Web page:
Ep. 7: Michael Ruhlman Gets Schmaltzy

Michael Ruhlman

Subscribe iTunes | Spotify | Stitcher | AmazonGoogle | iHeartRadio | TuneIn

Chat with us

Have a cooking question, query, or quagmire you’d like Renee and David to answer? Click that big-mouth button to the right to leave us a recorded message. Just enter your name and email address, press record, and talk away. We’ll definitely get back to you. And who knows? Maybe you’ll be featured on the show!

In this episode

Have a question, query, or quagmire you’d like Renee and David to answer? Click that red button to the right, or click on this link to leave us a recorded message. Press and talk away and maybe you’ll be featured on the show!

It’s no secret that I love fat. (See today’s dueling post on homemade butter.) And it’s no secret that I love chicken, as evidenced by the hundreds of poultry recipes on this site. So Renee and I were more than a little pleased when food writer, author, and very vocal advocate of good food and home cooking Michael Ruhlman joined us for a podcast chat about the his newest treatise, The Book of Schmaltz: A Love Song to a Forgotten Fat.

Want it? Click it.

For years, Michael has been clarion-clear about what he calls “America’s wrong-headed fear about fat.” And he’s finally proven that deep down we’re not so knee-knockingly, nail-bitingly terrified about fat with the resounding success of his earlier book, Charcuterie: The Craft of Salting, Smoking, and Curing. Ditto for his follow-up, Salumi: The Craft of Italian Dry Curing. People want fat. And they want it bad.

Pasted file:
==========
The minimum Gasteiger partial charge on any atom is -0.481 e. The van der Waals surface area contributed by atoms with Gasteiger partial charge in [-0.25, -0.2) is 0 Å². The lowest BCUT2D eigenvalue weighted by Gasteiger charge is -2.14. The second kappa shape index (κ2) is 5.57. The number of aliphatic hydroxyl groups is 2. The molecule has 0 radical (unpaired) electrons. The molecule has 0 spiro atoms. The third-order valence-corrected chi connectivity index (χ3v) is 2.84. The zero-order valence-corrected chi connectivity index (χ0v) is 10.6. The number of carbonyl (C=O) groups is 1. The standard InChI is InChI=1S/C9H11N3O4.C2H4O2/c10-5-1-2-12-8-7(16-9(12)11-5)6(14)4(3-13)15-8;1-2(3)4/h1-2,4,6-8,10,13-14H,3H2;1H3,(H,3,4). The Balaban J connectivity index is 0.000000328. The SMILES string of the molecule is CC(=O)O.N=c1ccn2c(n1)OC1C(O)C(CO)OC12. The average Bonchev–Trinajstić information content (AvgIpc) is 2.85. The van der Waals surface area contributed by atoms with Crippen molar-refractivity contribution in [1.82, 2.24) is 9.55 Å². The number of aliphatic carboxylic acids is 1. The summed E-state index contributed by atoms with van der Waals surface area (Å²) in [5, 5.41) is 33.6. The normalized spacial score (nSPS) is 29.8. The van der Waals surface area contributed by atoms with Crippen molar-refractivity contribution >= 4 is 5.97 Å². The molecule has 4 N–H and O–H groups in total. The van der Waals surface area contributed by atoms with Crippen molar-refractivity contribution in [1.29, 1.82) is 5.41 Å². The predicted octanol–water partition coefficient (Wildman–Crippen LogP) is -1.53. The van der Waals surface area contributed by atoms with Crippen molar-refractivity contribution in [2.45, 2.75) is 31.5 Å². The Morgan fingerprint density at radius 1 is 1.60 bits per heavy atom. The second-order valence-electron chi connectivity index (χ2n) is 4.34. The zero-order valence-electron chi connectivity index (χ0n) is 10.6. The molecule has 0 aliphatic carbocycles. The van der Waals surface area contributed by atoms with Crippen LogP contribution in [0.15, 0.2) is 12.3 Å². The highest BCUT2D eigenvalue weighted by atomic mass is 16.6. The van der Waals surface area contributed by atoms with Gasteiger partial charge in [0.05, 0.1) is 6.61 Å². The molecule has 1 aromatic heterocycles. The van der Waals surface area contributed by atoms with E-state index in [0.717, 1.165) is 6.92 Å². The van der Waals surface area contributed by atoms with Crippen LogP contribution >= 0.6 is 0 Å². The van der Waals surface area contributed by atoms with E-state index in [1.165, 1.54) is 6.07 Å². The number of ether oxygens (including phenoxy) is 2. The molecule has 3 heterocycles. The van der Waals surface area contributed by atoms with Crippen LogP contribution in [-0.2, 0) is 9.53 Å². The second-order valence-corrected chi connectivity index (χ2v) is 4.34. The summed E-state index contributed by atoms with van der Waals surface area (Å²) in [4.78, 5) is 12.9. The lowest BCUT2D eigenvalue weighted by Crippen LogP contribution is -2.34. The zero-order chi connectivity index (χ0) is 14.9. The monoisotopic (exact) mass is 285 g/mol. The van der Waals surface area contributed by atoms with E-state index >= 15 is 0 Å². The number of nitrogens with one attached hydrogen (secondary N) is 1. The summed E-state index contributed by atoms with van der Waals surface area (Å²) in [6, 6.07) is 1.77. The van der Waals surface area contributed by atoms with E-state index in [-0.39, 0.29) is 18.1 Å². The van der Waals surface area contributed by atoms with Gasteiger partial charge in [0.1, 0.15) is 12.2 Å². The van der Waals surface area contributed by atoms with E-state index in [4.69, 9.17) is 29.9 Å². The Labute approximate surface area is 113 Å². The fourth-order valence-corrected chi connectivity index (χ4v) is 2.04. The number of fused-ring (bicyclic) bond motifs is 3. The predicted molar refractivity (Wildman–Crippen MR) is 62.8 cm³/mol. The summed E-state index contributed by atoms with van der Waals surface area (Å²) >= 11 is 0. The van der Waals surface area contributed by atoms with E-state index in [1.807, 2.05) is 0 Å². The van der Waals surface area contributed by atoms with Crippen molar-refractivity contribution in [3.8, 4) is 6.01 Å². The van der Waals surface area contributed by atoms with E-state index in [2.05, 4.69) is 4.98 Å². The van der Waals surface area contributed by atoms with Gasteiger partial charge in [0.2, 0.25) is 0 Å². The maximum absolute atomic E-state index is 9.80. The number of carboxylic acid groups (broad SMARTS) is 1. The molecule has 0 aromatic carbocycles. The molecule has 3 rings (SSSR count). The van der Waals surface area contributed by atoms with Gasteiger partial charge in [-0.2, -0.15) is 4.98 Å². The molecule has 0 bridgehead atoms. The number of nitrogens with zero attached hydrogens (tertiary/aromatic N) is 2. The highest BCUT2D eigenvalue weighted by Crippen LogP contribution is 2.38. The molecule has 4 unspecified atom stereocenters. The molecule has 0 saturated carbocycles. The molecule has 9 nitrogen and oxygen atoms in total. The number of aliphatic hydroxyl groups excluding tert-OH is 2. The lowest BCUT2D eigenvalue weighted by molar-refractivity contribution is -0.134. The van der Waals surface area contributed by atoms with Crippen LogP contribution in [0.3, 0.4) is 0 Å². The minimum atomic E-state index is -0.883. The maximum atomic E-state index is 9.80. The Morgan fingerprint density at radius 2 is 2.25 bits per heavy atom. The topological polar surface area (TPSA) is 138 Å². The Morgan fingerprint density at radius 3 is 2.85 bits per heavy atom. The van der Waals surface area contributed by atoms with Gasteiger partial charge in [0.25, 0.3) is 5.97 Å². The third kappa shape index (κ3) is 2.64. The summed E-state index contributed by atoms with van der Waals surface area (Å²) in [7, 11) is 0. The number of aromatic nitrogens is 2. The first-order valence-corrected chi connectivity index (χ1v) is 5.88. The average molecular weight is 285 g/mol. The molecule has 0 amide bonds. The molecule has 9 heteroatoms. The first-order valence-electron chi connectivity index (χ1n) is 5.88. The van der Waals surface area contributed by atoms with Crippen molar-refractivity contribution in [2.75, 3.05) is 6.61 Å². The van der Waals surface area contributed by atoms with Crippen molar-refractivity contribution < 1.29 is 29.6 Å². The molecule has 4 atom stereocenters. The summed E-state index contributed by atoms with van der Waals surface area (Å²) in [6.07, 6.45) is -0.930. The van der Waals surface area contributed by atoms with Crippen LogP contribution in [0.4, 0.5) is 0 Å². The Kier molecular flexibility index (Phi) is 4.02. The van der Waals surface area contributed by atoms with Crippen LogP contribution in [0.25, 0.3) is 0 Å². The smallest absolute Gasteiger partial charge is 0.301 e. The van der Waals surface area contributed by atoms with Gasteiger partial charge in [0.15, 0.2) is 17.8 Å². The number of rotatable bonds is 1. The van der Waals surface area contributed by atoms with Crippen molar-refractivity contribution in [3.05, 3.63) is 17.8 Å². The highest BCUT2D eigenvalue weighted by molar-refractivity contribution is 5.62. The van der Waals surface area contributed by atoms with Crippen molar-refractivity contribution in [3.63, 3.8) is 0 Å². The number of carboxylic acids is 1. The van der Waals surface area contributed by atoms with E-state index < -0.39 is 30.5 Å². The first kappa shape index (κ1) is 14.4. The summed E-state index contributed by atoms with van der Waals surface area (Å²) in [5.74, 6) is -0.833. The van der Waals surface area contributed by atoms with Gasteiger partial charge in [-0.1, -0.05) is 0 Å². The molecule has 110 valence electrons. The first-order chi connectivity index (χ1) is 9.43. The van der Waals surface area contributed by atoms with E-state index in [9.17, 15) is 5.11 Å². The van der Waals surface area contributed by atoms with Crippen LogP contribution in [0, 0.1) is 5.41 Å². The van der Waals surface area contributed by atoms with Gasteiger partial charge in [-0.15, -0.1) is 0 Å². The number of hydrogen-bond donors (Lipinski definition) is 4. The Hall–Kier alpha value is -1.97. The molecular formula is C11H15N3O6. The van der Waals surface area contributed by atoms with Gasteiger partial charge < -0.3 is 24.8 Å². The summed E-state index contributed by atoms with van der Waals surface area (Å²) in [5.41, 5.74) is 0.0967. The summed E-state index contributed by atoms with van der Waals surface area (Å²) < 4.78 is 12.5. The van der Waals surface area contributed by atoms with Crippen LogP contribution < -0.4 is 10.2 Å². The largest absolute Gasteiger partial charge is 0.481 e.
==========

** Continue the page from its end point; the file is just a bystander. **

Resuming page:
The Book of Schmaltz continues his quest to demystify the craft of cooking with fat. As he explains, his neighbor, Lois Baron, was about to make schmaltz for the Jewish high holy days (which, coincidentally, begin today), and…well, suffice it to say, in that chance encounter, he found his teacher and mentor.

In both the book and the podcast interview, Michael takes us, step by step, through what schmaltz is, how to render it, how to store it, and how to indulge in it, including 20 recipes, both classic and contemporary. He also enlightens Renee and me about the existence of gribenes (pronounced GREE-bin-iss), those wonderfully crisped bits of chicken skin that are left after the fat-rendering process. Think chicken cracklings. And he divulges ways to indulge in gribenes, including eaten out of hand, just like popcorn. Mixed into mashed potatoes. Slipped into matzoh balls. And just about any other way you can imagine.

But it wasn’t until Michael proclaimed that schmaltz (which can be made from any poultry—whether duck, goose, even turkey) can even be used in baked goods that I was gobsmacked. Yup. That’s right. You can fashion pastry made with schmaltz and use it to cradle your chicken pot pie. Can you imagine? Oy.

David Leite's signature

Back to Ep. 7: Michael Ruhlman Gets Schmaltzy on Leite's Culinaria